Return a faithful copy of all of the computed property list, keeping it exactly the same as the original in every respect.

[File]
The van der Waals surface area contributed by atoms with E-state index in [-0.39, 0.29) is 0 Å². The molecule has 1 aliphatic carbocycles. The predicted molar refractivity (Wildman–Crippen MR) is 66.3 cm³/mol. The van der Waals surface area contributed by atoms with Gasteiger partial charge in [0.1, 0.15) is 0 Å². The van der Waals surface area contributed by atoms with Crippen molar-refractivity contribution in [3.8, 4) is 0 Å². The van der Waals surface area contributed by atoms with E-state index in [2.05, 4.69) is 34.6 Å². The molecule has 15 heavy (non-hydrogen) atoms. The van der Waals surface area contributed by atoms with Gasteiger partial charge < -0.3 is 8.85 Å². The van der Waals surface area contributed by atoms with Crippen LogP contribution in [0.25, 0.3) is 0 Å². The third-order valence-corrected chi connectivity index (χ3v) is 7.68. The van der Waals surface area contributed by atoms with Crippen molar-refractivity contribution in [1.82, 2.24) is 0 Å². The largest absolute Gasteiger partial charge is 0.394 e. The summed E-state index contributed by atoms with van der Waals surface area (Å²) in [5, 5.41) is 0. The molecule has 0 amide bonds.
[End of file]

The van der Waals surface area contributed by atoms with E-state index in [-0.39, 0.29) is 0 Å². The molecule has 1 aliphatic carbocycles. The predicted molar refractivity (Wildman–Crippen MR) is 66.3 cm³/mol. The van der Waals surface area contributed by atoms with Gasteiger partial charge in [0.1, 0.15) is 0 Å². The van der Waals surface area contributed by atoms with Crippen molar-refractivity contribution in [3.8, 4) is 0 Å². The van der Waals surface area contributed by atoms with E-state index in [2.05, 4.69) is 34.6 Å². The molecule has 15 heavy (non-hydrogen) atoms. The van der Waals surface area contributed by atoms with Gasteiger partial charge < -0.3 is 8.85 Å². The van der Waals surface area contributed by atoms with Crippen LogP contribution in [0.25, 0.3) is 0 Å². The third-order valence-corrected chi connectivity index (χ3v) is 7.68. The van der Waals surface area contributed by atoms with Crippen molar-refractivity contribution in [1.82, 2.24) is 0 Å². The largest absolute Gasteiger partial charge is 0.394 e. The summed E-state index contributed by atoms with van der Waals surface area (Å²) in [5, 5.41) is 0. The molecule has 0 amide bonds.